Shannon was the first source that told me that Marine Le Pen is just visiting Prague. However, hours later, all the Czech media (surprisingly?) dedicated lots of attention to the guest.
Her Twitter account provides you with many pictures from her visit.
On the Charles Bridge, she didn't wear plastic bags – but she carried them which is almost the same thing (and it's exactly the same word in Czech).
She has made a wish while she touched the statue of John Nepomucký and this wish will come true, unless superstitions are piles of šit that fail to work, of course. ;-)
Well, then she met ex-president Václav Klaus. He mentioned that left-wing politicians would take a selfie but right-wing ones go to the pub to have beer.
Klaus must have missed that all the stories of her guest are carefully covered on Twitter and maybe also Facebook and Instagram. :-) Klaus likes to point out that the Internet and Facebook cripple the physical condition of the users, especially the young generation. I am afraid that Le Pen is rather close to that doomed generation.
She met some political allies from the OKS party – a fragment of (still) somewhat bigger ODS – which is (unfortunately?) a marginal group. And more importantly, she gave a speech in the Czech Parliament against the European Union.
The European Union has turned into a tomb of our hopes.When she started her talk, a group of Czech leftists has exposed banners saying "Le Pen Go Home" and "You Are Not Welcome Fascist Lady". She's probably used to that. Incidentally, her being moderate led to conflicts with her dad. It may be tough – I would probably support her in that family feud.
The European Union is a project that is dangerous and utopian which was forced upon us – without our consent and against our will – and it has mutated the idea of the European cooperation into the bureaucratic nightmare of federalist character embedded within the ongoing globalization, a nightmare that is the opposite of liberalism.She has showed quite some knowledge of Czech history and literature. Maybe she had to prepare those comments. The citizens of the EU were compared to the hero of Franz Kafka's novella The Metamorphosis who morphs into a hideous bug.
We have to adapt and spread in the body of the monstrous creature called the European Union. The European Union is an insanity hiding behind the flag of fake democracy and it strips the countries of their sovereignty.Moreover, the union is led by people who are unable to defend it from the "greatest threat since the Second World War", probably from Islamism. She said that the euro was destroying our (their) economy. She knew some quotes of the first Czechoslovak president, Thomas Garrigue Masaryk, who has said that Europe (and Czechoslovakia) was a lab built on a great cemetery [of the First World War].
Don't allow this lab to be conquered by some wizards' pupils because it's possible for the nations to go along a different path. The path of peace, prosperity, and a better future.The media, e.g. Czech Public TV, discuss details about her conflict with her dad, a loan from a Russian bank for her party, and other things.
I don't really agree with everything she says, many of her words sound excessive or oversimplified, and so on, but I am still happy that there's enough freedom in the Czech capital – and, to some extent, even in the Czech media – to give room and visibility to such voices because they're needed. Her visit and speech have been covered by 25 stories in major Czech media so far; TRF is the only foreign-language-based outlet where you can hear about those events, however. Yes, I do think that our media are still freer than those in other Western countries.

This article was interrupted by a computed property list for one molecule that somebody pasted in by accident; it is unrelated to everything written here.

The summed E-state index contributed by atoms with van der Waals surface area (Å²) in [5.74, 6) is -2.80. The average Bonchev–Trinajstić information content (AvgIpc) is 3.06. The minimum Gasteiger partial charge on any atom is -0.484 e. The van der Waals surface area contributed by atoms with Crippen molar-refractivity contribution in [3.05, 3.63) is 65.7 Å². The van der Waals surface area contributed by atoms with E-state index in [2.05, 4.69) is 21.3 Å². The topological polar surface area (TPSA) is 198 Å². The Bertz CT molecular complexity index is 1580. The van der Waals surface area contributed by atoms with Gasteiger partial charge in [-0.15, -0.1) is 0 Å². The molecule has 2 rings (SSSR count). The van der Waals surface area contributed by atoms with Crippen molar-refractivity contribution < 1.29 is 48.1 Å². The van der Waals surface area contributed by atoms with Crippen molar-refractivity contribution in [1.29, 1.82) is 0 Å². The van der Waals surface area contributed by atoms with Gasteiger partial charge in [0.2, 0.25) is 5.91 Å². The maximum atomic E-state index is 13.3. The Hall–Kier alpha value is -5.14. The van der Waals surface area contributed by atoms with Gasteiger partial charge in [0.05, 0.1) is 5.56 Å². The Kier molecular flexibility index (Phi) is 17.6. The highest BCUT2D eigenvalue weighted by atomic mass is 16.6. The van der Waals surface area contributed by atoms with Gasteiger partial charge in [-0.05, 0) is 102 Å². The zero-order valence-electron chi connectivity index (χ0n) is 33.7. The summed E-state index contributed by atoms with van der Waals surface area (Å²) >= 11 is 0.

Upvoted commenters e.g. on center-right iDNES.cz were mostly very supportive of her.
A different political topic: The excerpt from a film above shows the strategy taken by Syriza in Greece – they're threatening the creditors by their own default. ;-) What has worked for the black Gentleman doesn't have to work for others, however.
Zeman vs communist agent "professors"
One more political event. Czech president Zeman refused to appoint three full professors. Jiří Fajt was unacceptable because the national gallery, when he was its boss, forced KB (Commerce Bank) to pay some extra donation to be used for its directory.
Ivan Ošťádal, a physicist of surfaces at my Alma Mater (Faculty of Mathematics and Physics at the Charles University), was rejected by the president due to his contacts with the communist secret police before 1989. Similarly, Jan Eichler, an international political scientist, has worked in propagandist units of the Czechoslovak People's Army before 1989.
Now, all the presidents of the universities are "outraged" and refused to attend the ceremony which was "postponed". The president is in war with the university establishment.
What do I think about it? I may "mostly" feel uncomfortable when politicians intervene into the scholarly life – especially if we talk about scholars who are real experts. But it's obvious that I am a 100% supporter of Zeman in this case – and similar cases that occurred in the past. The political interference is badly needed because the past of these three men serves as a great example of how incredibly f*cked up our Academia is and what kind of people de facto control it.
A simple Google Scholar search shows that the publication-and-citation activity of these candidates is virtually non-existent. But this kind of corrupt communist ex-agents is exactly the type of scum that is "wanted" by the Academia.
I am sure that those people in the Academia who dare to agree with the Czech president are brutally harassed by their lumpencafé environment. Good that I avoided all the temptation to have something to do with the Czech Academia – I would probably have to vomit 24 hours a day.